Annually, global food waste sits at around 1.3 billion tons. This waste makes up a large percentage of all landfill refuse. So, governments around the world are looking for ways to re-purpose and redirect unused food.
Here’s how two countries are using innovative technology for food waste recycling.
Rapid-fire composting for Australia’s food waste
In the heart of Melbourne, Australia, popular restaurants line a narrow street. The ninety-so businesses and restaurants on Degraves Street produce a lot of food waste — about two-and-a-half metric tons per week. Until now, the waste went into dumpsters at the end of the busy lane.
Looking to divert the food waste (and keep the street smelling better), the city installed a food waste recycling machine next to the dumpsters.
Restaurants now put their food waste in the machine which turns the food scraps into fertilizer. City workers then spread the fertilizer over the surrounding gardens and parks.
How to turn large-scale food waste to fertilizer
The technology allows for quick, clean composting; it shreds, heats and dehydrates the waste in about ten hours. The end result is compost that’s pathogen-free and nutrient-rich.
With approximately 13 million metric tons of organic waste produced every year in Australia, these composting machines have the potential to take the strain off municipal landfills.
Additionally, the company that manufactures the compost machines is hoping to position them in population-dense areas. This includes apartment buildings, hospitals, prisons and markets.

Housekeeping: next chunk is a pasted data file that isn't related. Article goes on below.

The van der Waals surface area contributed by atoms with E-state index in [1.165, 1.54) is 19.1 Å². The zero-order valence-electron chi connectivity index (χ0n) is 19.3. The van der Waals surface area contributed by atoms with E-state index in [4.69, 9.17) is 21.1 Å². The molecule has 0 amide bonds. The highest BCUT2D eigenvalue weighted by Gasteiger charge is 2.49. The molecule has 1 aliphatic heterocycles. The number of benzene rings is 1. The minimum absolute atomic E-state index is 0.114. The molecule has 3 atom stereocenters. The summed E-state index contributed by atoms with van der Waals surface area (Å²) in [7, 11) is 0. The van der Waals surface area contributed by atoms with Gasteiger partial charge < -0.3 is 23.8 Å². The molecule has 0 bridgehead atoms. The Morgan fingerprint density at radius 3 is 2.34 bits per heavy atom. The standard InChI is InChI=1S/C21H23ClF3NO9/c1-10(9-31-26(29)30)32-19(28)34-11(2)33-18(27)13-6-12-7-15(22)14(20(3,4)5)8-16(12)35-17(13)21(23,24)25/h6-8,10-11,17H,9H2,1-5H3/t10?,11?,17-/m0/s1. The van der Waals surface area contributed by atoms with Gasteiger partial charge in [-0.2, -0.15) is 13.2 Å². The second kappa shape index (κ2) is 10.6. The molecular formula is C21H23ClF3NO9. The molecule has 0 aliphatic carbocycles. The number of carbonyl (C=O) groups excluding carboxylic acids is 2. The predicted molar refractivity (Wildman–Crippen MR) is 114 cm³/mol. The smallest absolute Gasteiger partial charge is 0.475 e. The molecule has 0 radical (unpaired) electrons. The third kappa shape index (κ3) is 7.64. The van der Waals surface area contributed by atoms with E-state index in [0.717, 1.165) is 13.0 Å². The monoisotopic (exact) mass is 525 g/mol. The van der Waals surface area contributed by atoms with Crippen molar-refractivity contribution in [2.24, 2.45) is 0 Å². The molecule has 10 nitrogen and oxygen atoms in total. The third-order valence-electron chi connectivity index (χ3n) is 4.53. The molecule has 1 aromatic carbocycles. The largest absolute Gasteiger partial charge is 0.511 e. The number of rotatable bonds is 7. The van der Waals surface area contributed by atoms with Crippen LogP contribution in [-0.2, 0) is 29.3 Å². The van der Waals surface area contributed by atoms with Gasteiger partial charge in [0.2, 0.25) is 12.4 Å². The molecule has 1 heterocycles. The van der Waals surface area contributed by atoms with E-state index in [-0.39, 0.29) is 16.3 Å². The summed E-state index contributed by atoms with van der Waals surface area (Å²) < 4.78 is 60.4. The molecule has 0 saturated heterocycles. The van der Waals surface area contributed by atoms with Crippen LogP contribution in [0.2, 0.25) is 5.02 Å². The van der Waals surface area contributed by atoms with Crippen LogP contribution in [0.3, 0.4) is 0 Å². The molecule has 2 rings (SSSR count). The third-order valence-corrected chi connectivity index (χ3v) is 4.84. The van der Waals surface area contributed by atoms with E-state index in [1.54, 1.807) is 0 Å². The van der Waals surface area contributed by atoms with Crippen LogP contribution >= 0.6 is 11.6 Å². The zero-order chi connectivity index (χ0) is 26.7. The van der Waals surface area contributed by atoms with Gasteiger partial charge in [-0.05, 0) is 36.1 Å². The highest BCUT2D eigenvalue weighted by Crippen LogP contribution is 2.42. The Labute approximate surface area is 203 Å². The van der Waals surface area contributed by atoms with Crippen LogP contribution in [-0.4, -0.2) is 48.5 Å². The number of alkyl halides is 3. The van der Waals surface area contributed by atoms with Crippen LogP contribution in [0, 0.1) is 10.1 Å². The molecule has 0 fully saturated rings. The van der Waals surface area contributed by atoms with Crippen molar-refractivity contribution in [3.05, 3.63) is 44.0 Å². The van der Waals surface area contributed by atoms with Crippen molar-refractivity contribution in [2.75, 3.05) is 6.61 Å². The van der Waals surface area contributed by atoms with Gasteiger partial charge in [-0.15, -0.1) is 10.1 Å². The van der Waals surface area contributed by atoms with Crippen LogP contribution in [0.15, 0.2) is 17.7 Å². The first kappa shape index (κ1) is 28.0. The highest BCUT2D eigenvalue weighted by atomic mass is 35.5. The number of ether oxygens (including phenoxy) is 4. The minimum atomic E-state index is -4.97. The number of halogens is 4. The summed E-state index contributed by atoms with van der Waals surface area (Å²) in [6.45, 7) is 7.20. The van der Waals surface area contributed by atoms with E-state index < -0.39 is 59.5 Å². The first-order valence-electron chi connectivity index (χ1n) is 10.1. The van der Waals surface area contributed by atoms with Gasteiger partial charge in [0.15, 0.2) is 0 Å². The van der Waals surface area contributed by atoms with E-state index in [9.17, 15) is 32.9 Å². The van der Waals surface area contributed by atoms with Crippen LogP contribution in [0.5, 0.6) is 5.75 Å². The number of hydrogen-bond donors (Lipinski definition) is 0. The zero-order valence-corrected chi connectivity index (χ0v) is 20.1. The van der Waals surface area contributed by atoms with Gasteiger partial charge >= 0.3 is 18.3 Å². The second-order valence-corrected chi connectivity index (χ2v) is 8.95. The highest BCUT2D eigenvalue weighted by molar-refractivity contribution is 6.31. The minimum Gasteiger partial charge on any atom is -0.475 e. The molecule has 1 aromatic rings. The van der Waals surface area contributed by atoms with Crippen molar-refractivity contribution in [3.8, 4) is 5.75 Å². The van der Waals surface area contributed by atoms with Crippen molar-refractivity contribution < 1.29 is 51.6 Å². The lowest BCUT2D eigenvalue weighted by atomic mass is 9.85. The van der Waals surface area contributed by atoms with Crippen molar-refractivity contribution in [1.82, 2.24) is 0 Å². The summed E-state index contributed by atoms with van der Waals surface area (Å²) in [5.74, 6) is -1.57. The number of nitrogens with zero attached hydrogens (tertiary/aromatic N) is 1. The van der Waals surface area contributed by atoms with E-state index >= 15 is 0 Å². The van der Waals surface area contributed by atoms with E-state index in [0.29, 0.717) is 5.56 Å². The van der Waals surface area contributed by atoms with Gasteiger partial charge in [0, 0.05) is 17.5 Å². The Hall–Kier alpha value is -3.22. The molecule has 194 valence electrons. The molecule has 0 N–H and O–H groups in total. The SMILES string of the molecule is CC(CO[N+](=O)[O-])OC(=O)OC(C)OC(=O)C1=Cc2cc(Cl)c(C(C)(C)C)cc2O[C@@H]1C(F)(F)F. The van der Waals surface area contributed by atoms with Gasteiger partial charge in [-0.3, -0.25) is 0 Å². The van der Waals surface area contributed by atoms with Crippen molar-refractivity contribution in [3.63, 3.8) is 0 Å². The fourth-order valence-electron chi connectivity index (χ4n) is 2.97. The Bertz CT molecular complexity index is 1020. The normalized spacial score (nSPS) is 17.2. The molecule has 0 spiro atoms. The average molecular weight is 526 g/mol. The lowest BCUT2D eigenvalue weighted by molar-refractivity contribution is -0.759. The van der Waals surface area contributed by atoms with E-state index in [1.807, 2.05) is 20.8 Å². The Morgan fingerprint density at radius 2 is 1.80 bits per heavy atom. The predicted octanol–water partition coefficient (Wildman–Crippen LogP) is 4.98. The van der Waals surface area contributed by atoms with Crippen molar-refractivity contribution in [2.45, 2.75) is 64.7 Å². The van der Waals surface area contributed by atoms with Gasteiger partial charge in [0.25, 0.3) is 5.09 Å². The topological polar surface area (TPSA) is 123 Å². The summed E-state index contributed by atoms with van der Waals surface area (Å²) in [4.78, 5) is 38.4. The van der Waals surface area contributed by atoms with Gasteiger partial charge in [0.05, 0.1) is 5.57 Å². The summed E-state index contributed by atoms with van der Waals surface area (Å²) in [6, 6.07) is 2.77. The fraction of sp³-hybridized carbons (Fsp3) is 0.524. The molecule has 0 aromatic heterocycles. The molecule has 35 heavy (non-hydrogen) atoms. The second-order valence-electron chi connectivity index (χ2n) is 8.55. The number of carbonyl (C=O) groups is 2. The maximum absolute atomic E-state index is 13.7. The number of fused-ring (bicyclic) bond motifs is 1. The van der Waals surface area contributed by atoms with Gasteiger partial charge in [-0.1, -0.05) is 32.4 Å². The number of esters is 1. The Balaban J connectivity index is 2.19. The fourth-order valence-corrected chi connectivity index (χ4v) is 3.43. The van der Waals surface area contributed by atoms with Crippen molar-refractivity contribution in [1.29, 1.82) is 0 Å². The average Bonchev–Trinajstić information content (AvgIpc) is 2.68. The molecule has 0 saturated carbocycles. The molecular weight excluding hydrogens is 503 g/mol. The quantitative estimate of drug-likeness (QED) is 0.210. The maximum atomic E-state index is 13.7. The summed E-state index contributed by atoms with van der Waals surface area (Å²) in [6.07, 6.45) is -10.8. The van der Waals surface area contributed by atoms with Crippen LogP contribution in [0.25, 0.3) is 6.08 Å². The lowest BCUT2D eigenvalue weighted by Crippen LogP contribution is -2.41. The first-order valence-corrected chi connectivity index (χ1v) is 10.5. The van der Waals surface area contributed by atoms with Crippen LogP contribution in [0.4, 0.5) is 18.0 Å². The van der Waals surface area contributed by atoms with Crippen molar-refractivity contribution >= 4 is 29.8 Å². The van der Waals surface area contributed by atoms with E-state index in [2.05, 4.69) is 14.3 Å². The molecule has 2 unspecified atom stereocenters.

Actually, South Korea inspired this technology…
South Korea’s “pay-to-throw” food waste disposal
Over the last twenty years, South Korea has honed a strict food waste plan. In fact, in 2005, the government banned all food waste from landfills. Their goal was to create a citizen-centered food recycling mindset.
Their rationale, too, was that arable land should be used to produce food — not store waste.
In order to carry out this recycling plan, and change citizen habits, the government created a “pay-as-you-throw” system.
And it worked.
By 2009, food waste recycling in South Korea reached 95%.
How the “not-in-our-landfill” system works
In densely populated areas in South Korea, residents buy small food waste bags. When a bag is full, they dispose of the waste in a centrally located machine. People insert a data card, and the machine weighs the waste. A fee then goes on a monthly bill (similar to a gas or electricity bill).
City officials are able to resource the waste as animal feed, compost and biomass for fuel.
Tech solutions for a big food waste problem
Governments around the globe know that effective food waste management is necessary to ease stress on landfills. Plus, businesses and consumers can recycle food waste into valuable resources such as compost and biomass.
In fact, maybe it’s just a matter of time before composting machines and “pay-to-toss” bins become the global norm for food waste disposal.
What are your thoughts on food waste management? Is the technology mentioned in this post feasible for large-scale food industry operations? Please let us know in the comments.
At Ingredient Exchange, in addition to buying and selling ingredients, we help businesses recycle food ingredients that would otherwise go to waste. If you’d like to find out how we can redirect your out-of-spec or soon-to-expire ingredients, please contact us here.
Image credit: Dan Gold